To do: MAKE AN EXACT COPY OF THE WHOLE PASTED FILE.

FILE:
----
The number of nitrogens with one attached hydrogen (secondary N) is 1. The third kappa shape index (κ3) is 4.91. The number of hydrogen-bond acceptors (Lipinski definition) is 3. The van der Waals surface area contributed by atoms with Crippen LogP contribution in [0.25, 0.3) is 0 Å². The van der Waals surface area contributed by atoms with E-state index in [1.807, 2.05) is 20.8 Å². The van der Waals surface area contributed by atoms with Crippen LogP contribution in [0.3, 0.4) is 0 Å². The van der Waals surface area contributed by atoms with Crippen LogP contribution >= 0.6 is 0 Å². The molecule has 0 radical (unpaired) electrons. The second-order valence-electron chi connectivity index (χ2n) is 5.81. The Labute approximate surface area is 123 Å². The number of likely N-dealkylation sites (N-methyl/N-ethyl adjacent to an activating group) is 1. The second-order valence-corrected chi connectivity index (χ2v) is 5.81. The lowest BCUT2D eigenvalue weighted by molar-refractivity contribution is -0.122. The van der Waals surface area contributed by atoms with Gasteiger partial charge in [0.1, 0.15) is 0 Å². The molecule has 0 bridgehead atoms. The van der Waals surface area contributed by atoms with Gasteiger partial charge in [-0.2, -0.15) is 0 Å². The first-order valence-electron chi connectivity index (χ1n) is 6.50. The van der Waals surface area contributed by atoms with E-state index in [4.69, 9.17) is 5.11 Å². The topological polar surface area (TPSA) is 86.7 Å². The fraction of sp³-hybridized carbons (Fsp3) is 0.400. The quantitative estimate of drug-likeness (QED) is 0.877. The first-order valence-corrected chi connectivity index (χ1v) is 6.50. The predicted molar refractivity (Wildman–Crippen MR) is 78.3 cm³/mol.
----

The number of nitrogens with one attached hydrogen (secondary N) is 1. The third kappa shape index (κ3) is 4.91. The number of hydrogen-bond acceptors (Lipinski definition) is 3. The van der Waals surface area contributed by atoms with Crippen LogP contribution in [0.25, 0.3) is 0 Å². The van der Waals surface area contributed by atoms with E-state index in [1.807, 2.05) is 20.8 Å². The van der Waals surface area contributed by atoms with Crippen LogP contribution in [0.3, 0.4) is 0 Å². The van der Waals surface area contributed by atoms with Crippen LogP contribution >= 0.6 is 0 Å². The molecule has 0 radical (unpaired) electrons. The second-order valence-electron chi connectivity index (χ2n) is 5.81. The Labute approximate surface area is 123 Å². The number of likely N-dealkylation sites (N-methyl/N-ethyl adjacent to an activating group) is 1. The second-order valence-corrected chi connectivity index (χ2v) is 5.81. The lowest BCUT2D eigenvalue weighted by molar-refractivity contribution is -0.122. The van der Waals surface area contributed by atoms with Gasteiger partial charge in [0.1, 0.15) is 0 Å². The molecule has 0 bridgehead atoms. The van der Waals surface area contributed by atoms with Gasteiger partial charge in [-0.2, -0.15) is 0 Å². The first-order valence-electron chi connectivity index (χ1n) is 6.50. The van der Waals surface area contributed by atoms with E-state index in [4.69, 9.17) is 5.11 Å². The topological polar surface area (TPSA) is 86.7 Å². The fraction of sp³-hybridized carbons (Fsp3) is 0.400. The quantitative estimate of drug-likeness (QED) is 0.877. The first-order valence-corrected chi connectivity index (χ1v) is 6.50. The predicted molar refractivity (Wildman–Crippen MR) is 78.3 cm³/mol.